Volkov is rarely one to wrestle offensively, though he does deserve big props for successfully cage double-legging Curtis Blaydes! More important, he’s a distinctly inconsistent defensive wrestler.
There are several defensive elements that Volkov does well. First and foremost, his size and range mean that most fighters try to shove him into the cage before wrestling. From that position, Volkov does two things particularly well. For one, he dips down and gets his head in good position, driving his forehead into his opponent’s jaw. This prevents level changes and makes it easier to circle away from the fence.
Aside from that, Volkov makes full use of his length by spreading them out when his opponent attempts to hit a double leg. With his stance split wide, it’s very difficult for opponent’s to lock their hands and complete the shot.
Volkov tends to struggle more when forced to wrestle in open space. Fighters have simply run him over with double legs when able to time a shot well, as he does stand rather tall. Werdum is not an amazing wrestler, but he routinely off-balanced Volkov with his single leg takedown prior to fatiguing as well.
Blaydes repeatedly took down Volkov, both in the open with running double legs and along the cage, where Blaydes’ own size helped mitigate Volkov’s usual advantage of lankiness. In that loss, Volkov showed he still doesn’t have a great answer for consistent and determined takedown attempts along the fence.
Is additional mass the answer? If nothing else, it will make it more exhausting to push Volkov around.
A Brazilian jiu-jitsu brown belt, Volkov doesn’t often look for submissions. He’s scored just three in his rather lengthy career, and similarly, Volkov hasn’t actually been submitted since 2010.
In his bout to win the M-1 Global title, however, Volkov did show a pretty slick technique opposite Denis Smoldarev. Smoldarev is a hulking wrestler and was finding success in clinch tossing Volkov to the mat, but “Drago” was slowly gaining momentum as his foe fatigued. In the third round, Smoldarev landed a sacrifice throw directly into a triangle choke. Because of Smoldarev’s wide shoulders, Volkov had difficulty finishing the triangle in usual fashion, so he adjusted. Instead of clamping down from the triangle position, he crossed his ankles and straightened his legs out, squishing his foe’s neck and arm with his thighs.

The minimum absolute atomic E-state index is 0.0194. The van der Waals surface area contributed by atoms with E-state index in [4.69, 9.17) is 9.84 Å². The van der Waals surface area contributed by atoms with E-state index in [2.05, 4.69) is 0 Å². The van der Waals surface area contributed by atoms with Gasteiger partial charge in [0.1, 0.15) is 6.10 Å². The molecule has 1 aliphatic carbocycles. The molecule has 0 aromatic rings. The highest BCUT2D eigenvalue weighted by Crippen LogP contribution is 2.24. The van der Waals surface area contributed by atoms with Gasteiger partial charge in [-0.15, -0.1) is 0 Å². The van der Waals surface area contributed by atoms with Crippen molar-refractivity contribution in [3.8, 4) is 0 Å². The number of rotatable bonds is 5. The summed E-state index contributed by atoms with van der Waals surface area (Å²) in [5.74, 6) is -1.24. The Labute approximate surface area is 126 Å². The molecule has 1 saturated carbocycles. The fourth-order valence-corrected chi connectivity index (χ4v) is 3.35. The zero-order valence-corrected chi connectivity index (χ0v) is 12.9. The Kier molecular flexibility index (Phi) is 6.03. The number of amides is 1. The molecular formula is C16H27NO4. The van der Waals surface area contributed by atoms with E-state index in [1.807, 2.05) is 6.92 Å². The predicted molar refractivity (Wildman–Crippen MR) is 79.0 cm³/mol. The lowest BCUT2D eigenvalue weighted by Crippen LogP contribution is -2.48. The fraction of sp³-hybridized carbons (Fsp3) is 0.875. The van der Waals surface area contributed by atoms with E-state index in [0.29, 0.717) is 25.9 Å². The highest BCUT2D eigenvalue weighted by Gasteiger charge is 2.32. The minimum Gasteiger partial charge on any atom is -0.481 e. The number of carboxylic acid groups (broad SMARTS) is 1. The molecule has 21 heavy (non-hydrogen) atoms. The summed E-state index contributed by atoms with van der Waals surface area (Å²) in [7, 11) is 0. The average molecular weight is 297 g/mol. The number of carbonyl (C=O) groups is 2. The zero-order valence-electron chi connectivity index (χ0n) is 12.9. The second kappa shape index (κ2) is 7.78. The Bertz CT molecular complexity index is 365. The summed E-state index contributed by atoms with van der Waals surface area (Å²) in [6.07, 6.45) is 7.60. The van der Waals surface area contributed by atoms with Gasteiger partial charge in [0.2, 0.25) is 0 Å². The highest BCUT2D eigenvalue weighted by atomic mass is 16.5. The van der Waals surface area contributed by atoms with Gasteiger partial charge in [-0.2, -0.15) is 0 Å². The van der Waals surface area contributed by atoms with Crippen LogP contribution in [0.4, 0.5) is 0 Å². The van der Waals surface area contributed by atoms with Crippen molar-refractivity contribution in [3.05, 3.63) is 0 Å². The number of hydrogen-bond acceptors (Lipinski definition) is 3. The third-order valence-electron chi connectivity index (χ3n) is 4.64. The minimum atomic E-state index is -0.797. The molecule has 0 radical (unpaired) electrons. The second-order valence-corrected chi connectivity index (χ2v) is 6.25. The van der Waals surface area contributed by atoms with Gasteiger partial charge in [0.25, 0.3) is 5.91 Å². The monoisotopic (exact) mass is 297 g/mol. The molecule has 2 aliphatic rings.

It’s another effective way to squeeze on the trapped neck, and Volkov was able to force the tapout.
In an even older but excellent example of Volkov’s grappling, he was able to counter Blagoi Ivanov’s wrestling to land a rear-naked choke. Ivanov committed hard to an outside trip and landed it, but Volkov’s body type allowed him to hip heist directly into mount instead. Ivanov tried to scramble, but he instead gave up a quick submission.
Defensively, Volkov proved that the effectiveness of basics against Werdum. When Werdum took him down, Volkov reacted calmly, keeping his guard locked and looking to control wrists. It cost him a couple rounds on the scorecards, but it also exhausted Werdum to keeping have to score takedowns then fight his hands free. As a result of his defensive fundamentals, Volkov didn’t absorb much damage and simply outlasted Werdum.
Volkov looked to be applying a similar strategy opposite Aspinall. However, one moment of passivity from half guard allowed Aspinall to secure a kimura grip. Volkov didn’t seem too worried, having just defended an Aspinall kimura without too much trouble and used that submission attempt to stand up.
When Aspinall switched to a straight armbar, all of a sudden Volkov was screwed. What can you say — smart work from the Englishman!
Volkov is experienced, skilled and consistently in good shape. He should have all the tools to contend, but a loss opposite Rozenstruik would pretty definitively force Volkov out of the mix of relevant contenders.
Andrew Richardson, a Brazilian jiu-jitsu brown belt, is a professional fighter who trains at Team Alpha Male in Sacramento, California. In addition to learning alongside world-class talent, Andrew has scouted opponents and developed winning strategies for several of the sport’s most elite fighters.